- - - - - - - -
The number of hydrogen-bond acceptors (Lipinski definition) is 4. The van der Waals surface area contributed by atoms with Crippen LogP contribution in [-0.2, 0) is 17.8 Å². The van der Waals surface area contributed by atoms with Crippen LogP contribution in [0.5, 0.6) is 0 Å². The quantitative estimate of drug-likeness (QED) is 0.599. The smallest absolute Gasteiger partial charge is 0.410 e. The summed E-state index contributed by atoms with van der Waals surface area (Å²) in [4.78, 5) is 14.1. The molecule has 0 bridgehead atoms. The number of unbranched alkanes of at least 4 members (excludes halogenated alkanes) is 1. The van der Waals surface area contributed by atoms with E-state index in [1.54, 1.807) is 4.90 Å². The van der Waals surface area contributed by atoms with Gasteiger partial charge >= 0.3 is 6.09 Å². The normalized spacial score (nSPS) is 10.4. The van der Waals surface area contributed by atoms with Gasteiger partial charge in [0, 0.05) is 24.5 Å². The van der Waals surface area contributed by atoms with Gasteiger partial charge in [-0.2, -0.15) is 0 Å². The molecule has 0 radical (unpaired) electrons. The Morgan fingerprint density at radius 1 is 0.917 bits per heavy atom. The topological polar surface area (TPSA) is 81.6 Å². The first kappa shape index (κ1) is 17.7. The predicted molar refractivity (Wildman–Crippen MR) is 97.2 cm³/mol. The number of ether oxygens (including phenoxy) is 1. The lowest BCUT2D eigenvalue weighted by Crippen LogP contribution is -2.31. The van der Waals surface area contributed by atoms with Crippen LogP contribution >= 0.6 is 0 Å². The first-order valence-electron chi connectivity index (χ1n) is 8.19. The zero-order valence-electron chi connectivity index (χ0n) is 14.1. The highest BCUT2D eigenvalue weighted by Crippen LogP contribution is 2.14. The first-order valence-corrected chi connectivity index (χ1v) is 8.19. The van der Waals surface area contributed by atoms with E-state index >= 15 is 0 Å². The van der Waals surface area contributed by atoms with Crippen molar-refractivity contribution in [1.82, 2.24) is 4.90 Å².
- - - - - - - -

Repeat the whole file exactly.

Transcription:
The number of hydrogen-bond acceptors (Lipinski definition) is 4. The van der Waals surface area contributed by atoms with Crippen LogP contribution in [-0.2, 0) is 17.8 Å². The van der Waals surface area contributed by atoms with Crippen LogP contribution in [0.5, 0.6) is 0 Å². The quantitative estimate of drug-likeness (QED) is 0.599. The smallest absolute Gasteiger partial charge is 0.410 e. The summed E-state index contributed by atoms with van der Waals surface area (Å²) in [4.78, 5) is 14.1. The molecule has 0 bridgehead atoms. The number of unbranched alkanes of at least 4 members (excludes halogenated alkanes) is 1. The van der Waals surface area contributed by atoms with E-state index in [1.54, 1.807) is 4.90 Å². The van der Waals surface area contributed by atoms with Gasteiger partial charge >= 0.3 is 6.09 Å². The normalized spacial score (nSPS) is 10.4. The van der Waals surface area contributed by atoms with Gasteiger partial charge in [0, 0.05) is 24.5 Å². The van der Waals surface area contributed by atoms with Gasteiger partial charge in [-0.2, -0.15) is 0 Å². The molecule has 0 radical (unpaired) electrons. The Morgan fingerprint density at radius 1 is 0.917 bits per heavy atom. The topological polar surface area (TPSA) is 81.6 Å². The first kappa shape index (κ1) is 17.7. The predicted molar refractivity (Wildman–Crippen MR) is 97.2 cm³/mol. The number of ether oxygens (including phenoxy) is 1. The lowest BCUT2D eigenvalue weighted by Crippen LogP contribution is -2.31. The van der Waals surface area contributed by atoms with Crippen LogP contribution >= 0.6 is 0 Å². The first-order valence-electron chi connectivity index (χ1n) is 8.19. The zero-order valence-electron chi connectivity index (χ0n) is 14.1. The highest BCUT2D eigenvalue weighted by Crippen LogP contribution is 2.14. The first-order valence-corrected chi connectivity index (χ1v) is 8.19. The van der Waals surface area contributed by atoms with E-state index >= 15 is 0 Å². The van der Waals surface area contributed by atoms with Crippen molar-refractivity contribution in [1.82, 2.24) is 4.90 Å².